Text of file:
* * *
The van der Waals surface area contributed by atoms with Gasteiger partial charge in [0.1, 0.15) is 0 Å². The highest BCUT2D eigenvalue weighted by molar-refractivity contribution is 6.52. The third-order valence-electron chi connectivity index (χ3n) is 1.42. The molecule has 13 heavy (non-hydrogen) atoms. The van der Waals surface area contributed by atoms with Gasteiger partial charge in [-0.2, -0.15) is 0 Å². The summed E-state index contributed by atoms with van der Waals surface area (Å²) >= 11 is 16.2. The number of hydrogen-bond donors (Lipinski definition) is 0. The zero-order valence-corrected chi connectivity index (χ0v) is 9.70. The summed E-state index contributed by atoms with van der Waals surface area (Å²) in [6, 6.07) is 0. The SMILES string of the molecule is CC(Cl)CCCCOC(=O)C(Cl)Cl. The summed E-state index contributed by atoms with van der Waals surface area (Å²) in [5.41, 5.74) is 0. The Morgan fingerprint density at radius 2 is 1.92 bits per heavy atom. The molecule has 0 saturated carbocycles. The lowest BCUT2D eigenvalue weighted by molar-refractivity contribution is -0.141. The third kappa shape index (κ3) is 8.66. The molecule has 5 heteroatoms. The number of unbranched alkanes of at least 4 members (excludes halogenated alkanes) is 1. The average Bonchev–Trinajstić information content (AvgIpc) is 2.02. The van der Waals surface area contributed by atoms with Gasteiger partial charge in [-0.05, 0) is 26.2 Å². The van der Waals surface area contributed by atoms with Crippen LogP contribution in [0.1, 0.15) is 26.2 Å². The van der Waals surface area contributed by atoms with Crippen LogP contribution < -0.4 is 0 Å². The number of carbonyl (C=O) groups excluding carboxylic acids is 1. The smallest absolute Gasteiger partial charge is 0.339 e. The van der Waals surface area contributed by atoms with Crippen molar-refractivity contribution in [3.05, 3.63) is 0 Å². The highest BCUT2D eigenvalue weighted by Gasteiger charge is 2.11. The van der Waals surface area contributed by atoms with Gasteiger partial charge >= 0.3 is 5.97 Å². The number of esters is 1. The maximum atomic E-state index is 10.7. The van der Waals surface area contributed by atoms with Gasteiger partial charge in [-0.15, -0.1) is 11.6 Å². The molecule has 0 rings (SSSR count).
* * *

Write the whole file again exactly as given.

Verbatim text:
The van der Waals surface area contributed by atoms with Gasteiger partial charge in [0.1, 0.15) is 0 Å². The highest BCUT2D eigenvalue weighted by molar-refractivity contribution is 6.52. The third-order valence-electron chi connectivity index (χ3n) is 1.42. The molecule has 13 heavy (non-hydrogen) atoms. The van der Waals surface area contributed by atoms with Gasteiger partial charge in [-0.2, -0.15) is 0 Å². The summed E-state index contributed by atoms with van der Waals surface area (Å²) >= 11 is 16.2. The number of hydrogen-bond donors (Lipinski definition) is 0. The zero-order valence-corrected chi connectivity index (χ0v) is 9.70. The summed E-state index contributed by atoms with van der Waals surface area (Å²) in [6, 6.07) is 0. The SMILES string of the molecule is CC(Cl)CCCCOC(=O)C(Cl)Cl. The summed E-state index contributed by atoms with van der Waals surface area (Å²) in [5.41, 5.74) is 0. The Morgan fingerprint density at radius 2 is 1.92 bits per heavy atom. The molecule has 0 saturated carbocycles. The lowest BCUT2D eigenvalue weighted by molar-refractivity contribution is -0.141. The third kappa shape index (κ3) is 8.66. The molecule has 5 heteroatoms. The number of unbranched alkanes of at least 4 members (excludes halogenated alkanes) is 1. The average Bonchev–Trinajstić information content (AvgIpc) is 2.02. The van der Waals surface area contributed by atoms with Gasteiger partial charge in [-0.05, 0) is 26.2 Å². The van der Waals surface area contributed by atoms with Crippen LogP contribution in [0.1, 0.15) is 26.2 Å². The van der Waals surface area contributed by atoms with Crippen LogP contribution < -0.4 is 0 Å². The number of carbonyl (C=O) groups excluding carboxylic acids is 1. The smallest absolute Gasteiger partial charge is 0.339 e. The van der Waals surface area contributed by atoms with Crippen molar-refractivity contribution in [3.05, 3.63) is 0 Å². The highest BCUT2D eigenvalue weighted by Gasteiger charge is 2.11. The van der Waals surface area contributed by atoms with Gasteiger partial charge >= 0.3 is 5.97 Å². The number of esters is 1. The maximum atomic E-state index is 10.7. The van der Waals surface area contributed by atoms with Gasteiger partial charge in [-0.15, -0.1) is 11.6 Å². The molecule has 0 rings (SSSR count).